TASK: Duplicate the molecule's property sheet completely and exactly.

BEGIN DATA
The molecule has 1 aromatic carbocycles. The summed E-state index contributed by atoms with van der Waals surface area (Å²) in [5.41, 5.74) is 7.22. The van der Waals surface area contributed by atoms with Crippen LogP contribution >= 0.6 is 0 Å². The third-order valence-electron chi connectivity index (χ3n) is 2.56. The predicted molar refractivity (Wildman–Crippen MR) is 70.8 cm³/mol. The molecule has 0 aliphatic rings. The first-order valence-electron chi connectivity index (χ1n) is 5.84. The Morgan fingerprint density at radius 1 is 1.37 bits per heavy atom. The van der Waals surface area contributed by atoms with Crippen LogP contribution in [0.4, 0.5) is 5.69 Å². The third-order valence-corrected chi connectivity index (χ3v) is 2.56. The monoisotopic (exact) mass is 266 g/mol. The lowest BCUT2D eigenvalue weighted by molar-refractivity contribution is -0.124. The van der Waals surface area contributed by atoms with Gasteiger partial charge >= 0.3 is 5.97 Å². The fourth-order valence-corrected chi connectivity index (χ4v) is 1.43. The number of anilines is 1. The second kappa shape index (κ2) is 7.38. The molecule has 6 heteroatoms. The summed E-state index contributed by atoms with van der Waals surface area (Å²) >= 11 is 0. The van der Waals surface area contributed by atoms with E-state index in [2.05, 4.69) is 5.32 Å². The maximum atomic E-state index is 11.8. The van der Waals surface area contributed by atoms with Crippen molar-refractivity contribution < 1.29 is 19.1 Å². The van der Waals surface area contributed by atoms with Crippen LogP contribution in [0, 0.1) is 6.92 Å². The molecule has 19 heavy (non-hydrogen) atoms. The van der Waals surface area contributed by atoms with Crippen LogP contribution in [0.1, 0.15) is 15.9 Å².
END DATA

The molecule has 1 aromatic carbocycles. The summed E-state index contributed by atoms with van der Waals surface area (Å²) in [5.41, 5.74) is 7.22. The van der Waals surface area contributed by atoms with Crippen LogP contribution >= 0.6 is 0 Å². The third-order valence-electron chi connectivity index (χ3n) is 2.56. The predicted molar refractivity (Wildman–Crippen MR) is 70.8 cm³/mol. The molecule has 0 aliphatic rings. The first-order valence-electron chi connectivity index (χ1n) is 5.84. The Morgan fingerprint density at radius 1 is 1.37 bits per heavy atom. The van der Waals surface area contributed by atoms with Crippen LogP contribution in [0.4, 0.5) is 5.69 Å². The third-order valence-corrected chi connectivity index (χ3v) is 2.56. The monoisotopic (exact) mass is 266 g/mol. The lowest BCUT2D eigenvalue weighted by molar-refractivity contribution is -0.124. The van der Waals surface area contributed by atoms with Gasteiger partial charge >= 0.3 is 5.97 Å². The fourth-order valence-corrected chi connectivity index (χ4v) is 1.43. The number of anilines is 1. The second kappa shape index (κ2) is 7.38. The molecule has 6 heteroatoms. The summed E-state index contributed by atoms with van der Waals surface area (Å²) >= 11 is 0. The van der Waals surface area contributed by atoms with E-state index in [2.05, 4.69) is 5.32 Å². The maximum atomic E-state index is 11.8. The van der Waals surface area contributed by atoms with Crippen molar-refractivity contribution < 1.29 is 19.1 Å². The van der Waals surface area contributed by atoms with Crippen LogP contribution in [0, 0.1) is 6.92 Å². The molecule has 19 heavy (non-hydrogen) atoms. The van der Waals surface area contributed by atoms with Crippen LogP contribution in [0.1, 0.15) is 15.9 Å².